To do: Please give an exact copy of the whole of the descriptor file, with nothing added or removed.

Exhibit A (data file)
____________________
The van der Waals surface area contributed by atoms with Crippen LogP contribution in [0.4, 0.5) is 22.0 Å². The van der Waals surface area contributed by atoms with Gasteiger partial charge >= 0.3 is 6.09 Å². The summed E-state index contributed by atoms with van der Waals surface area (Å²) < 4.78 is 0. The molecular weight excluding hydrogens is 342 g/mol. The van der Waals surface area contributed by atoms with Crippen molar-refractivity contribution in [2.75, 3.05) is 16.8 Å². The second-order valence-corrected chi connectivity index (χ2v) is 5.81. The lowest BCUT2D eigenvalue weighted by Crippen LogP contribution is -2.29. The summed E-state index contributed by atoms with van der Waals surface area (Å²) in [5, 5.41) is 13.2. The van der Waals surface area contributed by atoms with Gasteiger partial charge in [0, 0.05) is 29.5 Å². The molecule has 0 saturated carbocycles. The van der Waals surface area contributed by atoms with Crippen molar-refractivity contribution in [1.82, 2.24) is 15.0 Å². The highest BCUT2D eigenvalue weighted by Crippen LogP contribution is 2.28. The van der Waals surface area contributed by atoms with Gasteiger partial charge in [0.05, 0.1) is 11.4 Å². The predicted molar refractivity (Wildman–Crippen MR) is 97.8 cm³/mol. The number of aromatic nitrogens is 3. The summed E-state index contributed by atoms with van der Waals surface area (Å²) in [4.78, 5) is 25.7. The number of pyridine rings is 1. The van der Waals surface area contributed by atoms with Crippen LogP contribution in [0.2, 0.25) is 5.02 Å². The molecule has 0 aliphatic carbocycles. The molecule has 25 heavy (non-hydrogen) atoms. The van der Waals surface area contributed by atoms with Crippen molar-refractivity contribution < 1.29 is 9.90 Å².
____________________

The van der Waals surface area contributed by atoms with Crippen LogP contribution in [0.4, 0.5) is 22.0 Å². The van der Waals surface area contributed by atoms with Gasteiger partial charge >= 0.3 is 6.09 Å². The summed E-state index contributed by atoms with van der Waals surface area (Å²) < 4.78 is 0. The molecular weight excluding hydrogens is 342 g/mol. The van der Waals surface area contributed by atoms with Crippen molar-refractivity contribution in [2.75, 3.05) is 16.8 Å². The second-order valence-corrected chi connectivity index (χ2v) is 5.81. The lowest BCUT2D eigenvalue weighted by Crippen LogP contribution is -2.29. The summed E-state index contributed by atoms with van der Waals surface area (Å²) in [5, 5.41) is 13.2. The van der Waals surface area contributed by atoms with Gasteiger partial charge in [0, 0.05) is 29.5 Å². The molecule has 0 saturated carbocycles. The van der Waals surface area contributed by atoms with Crippen molar-refractivity contribution in [1.82, 2.24) is 15.0 Å². The highest BCUT2D eigenvalue weighted by Crippen LogP contribution is 2.28. The van der Waals surface area contributed by atoms with Gasteiger partial charge in [0.05, 0.1) is 11.4 Å². The predicted molar refractivity (Wildman–Crippen MR) is 97.8 cm³/mol. The number of aromatic nitrogens is 3. The summed E-state index contributed by atoms with van der Waals surface area (Å²) in [4.78, 5) is 25.7. The number of pyridine rings is 1. The van der Waals surface area contributed by atoms with Crippen LogP contribution in [0.2, 0.25) is 5.02 Å². The molecule has 0 aliphatic carbocycles. The molecule has 25 heavy (non-hydrogen) atoms. The van der Waals surface area contributed by atoms with Crippen molar-refractivity contribution < 1.29 is 9.90 Å².